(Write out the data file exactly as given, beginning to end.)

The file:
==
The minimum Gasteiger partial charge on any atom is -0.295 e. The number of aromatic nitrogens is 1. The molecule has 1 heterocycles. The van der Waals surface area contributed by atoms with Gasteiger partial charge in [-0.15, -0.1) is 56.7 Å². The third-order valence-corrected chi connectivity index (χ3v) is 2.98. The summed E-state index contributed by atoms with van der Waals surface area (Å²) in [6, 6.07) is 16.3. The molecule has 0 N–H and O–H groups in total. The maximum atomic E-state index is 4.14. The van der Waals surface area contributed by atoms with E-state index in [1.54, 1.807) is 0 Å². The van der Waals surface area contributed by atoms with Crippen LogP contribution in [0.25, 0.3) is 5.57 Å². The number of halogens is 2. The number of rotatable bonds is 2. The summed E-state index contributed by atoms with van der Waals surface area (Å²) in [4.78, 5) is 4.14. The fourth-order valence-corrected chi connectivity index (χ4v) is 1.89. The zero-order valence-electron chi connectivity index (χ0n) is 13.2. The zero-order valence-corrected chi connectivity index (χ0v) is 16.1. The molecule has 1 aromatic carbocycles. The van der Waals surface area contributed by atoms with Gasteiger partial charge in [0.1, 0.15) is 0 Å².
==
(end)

The minimum Gasteiger partial charge on any atom is -0.295 e. The number of aromatic nitrogens is 1. The molecule has 1 heterocycles. The van der Waals surface area contributed by atoms with Gasteiger partial charge in [-0.15, -0.1) is 56.7 Å². The third-order valence-corrected chi connectivity index (χ3v) is 2.98. The summed E-state index contributed by atoms with van der Waals surface area (Å²) in [6, 6.07) is 16.3. The molecule has 0 N–H and O–H groups in total. The maximum atomic E-state index is 4.14. The van der Waals surface area contributed by atoms with E-state index in [1.54, 1.807) is 0 Å². The van der Waals surface area contributed by atoms with Crippen LogP contribution in [0.25, 0.3) is 5.57 Å². The number of halogens is 2. The number of rotatable bonds is 2. The summed E-state index contributed by atoms with van der Waals surface area (Å²) in [4.78, 5) is 4.14. The fourth-order valence-corrected chi connectivity index (χ4v) is 1.89. The zero-order valence-electron chi connectivity index (χ0n) is 13.2. The zero-order valence-corrected chi connectivity index (χ0v) is 16.1. The molecule has 1 aromatic carbocycles. The van der Waals surface area contributed by atoms with Gasteiger partial charge in [0.1, 0.15) is 0 Å².